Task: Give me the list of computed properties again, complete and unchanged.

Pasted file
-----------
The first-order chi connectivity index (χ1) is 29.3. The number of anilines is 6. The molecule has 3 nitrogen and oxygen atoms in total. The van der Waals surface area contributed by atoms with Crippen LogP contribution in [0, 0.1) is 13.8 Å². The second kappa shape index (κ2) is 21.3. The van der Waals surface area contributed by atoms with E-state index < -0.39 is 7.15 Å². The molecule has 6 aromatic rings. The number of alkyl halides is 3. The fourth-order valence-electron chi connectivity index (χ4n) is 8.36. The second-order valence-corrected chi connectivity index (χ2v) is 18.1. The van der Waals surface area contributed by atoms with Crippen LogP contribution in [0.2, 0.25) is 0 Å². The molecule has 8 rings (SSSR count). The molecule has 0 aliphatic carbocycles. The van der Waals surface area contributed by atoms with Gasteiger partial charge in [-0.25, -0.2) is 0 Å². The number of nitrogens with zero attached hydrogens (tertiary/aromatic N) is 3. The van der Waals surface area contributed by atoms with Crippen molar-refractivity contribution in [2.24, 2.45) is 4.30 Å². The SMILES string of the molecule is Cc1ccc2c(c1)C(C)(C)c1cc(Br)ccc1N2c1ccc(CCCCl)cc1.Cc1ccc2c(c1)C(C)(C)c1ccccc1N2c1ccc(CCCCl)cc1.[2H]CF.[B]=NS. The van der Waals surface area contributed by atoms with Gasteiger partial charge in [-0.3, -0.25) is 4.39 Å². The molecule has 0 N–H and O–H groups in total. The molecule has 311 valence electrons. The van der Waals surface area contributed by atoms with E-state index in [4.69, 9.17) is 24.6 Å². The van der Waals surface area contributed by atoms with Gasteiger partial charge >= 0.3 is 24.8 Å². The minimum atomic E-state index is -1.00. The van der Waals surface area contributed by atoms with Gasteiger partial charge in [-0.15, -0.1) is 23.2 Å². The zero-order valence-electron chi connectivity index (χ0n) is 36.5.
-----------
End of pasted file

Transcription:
The first-order chi connectivity index (χ1) is 29.3. The number of anilines is 6. The molecule has 3 nitrogen and oxygen atoms in total. The van der Waals surface area contributed by atoms with Crippen LogP contribution in [0, 0.1) is 13.8 Å². The second kappa shape index (κ2) is 21.3. The van der Waals surface area contributed by atoms with E-state index < -0.39 is 7.15 Å². The molecule has 6 aromatic rings. The number of alkyl halides is 3. The fourth-order valence-electron chi connectivity index (χ4n) is 8.36. The second-order valence-corrected chi connectivity index (χ2v) is 18.1. The van der Waals surface area contributed by atoms with Crippen LogP contribution in [0.2, 0.25) is 0 Å². The molecule has 8 rings (SSSR count). The molecule has 0 aliphatic carbocycles. The van der Waals surface area contributed by atoms with Gasteiger partial charge in [-0.25, -0.2) is 0 Å². The number of nitrogens with zero attached hydrogens (tertiary/aromatic N) is 3. The van der Waals surface area contributed by atoms with Crippen molar-refractivity contribution in [2.24, 2.45) is 4.30 Å². The SMILES string of the molecule is Cc1ccc2c(c1)C(C)(C)c1cc(Br)ccc1N2c1ccc(CCCCl)cc1.Cc1ccc2c(c1)C(C)(C)c1ccccc1N2c1ccc(CCCCl)cc1.[2H]CF.[B]=NS. The van der Waals surface area contributed by atoms with Gasteiger partial charge in [-0.3, -0.25) is 4.39 Å². The molecule has 0 N–H and O–H groups in total. The molecule has 311 valence electrons. The van der Waals surface area contributed by atoms with E-state index in [4.69, 9.17) is 24.6 Å². The van der Waals surface area contributed by atoms with Gasteiger partial charge >= 0.3 is 24.8 Å². The minimum atomic E-state index is -1.00. The van der Waals surface area contributed by atoms with Gasteiger partial charge in [-0.15, -0.1) is 23.2 Å². The zero-order valence-electron chi connectivity index (χ0n) is 36.5.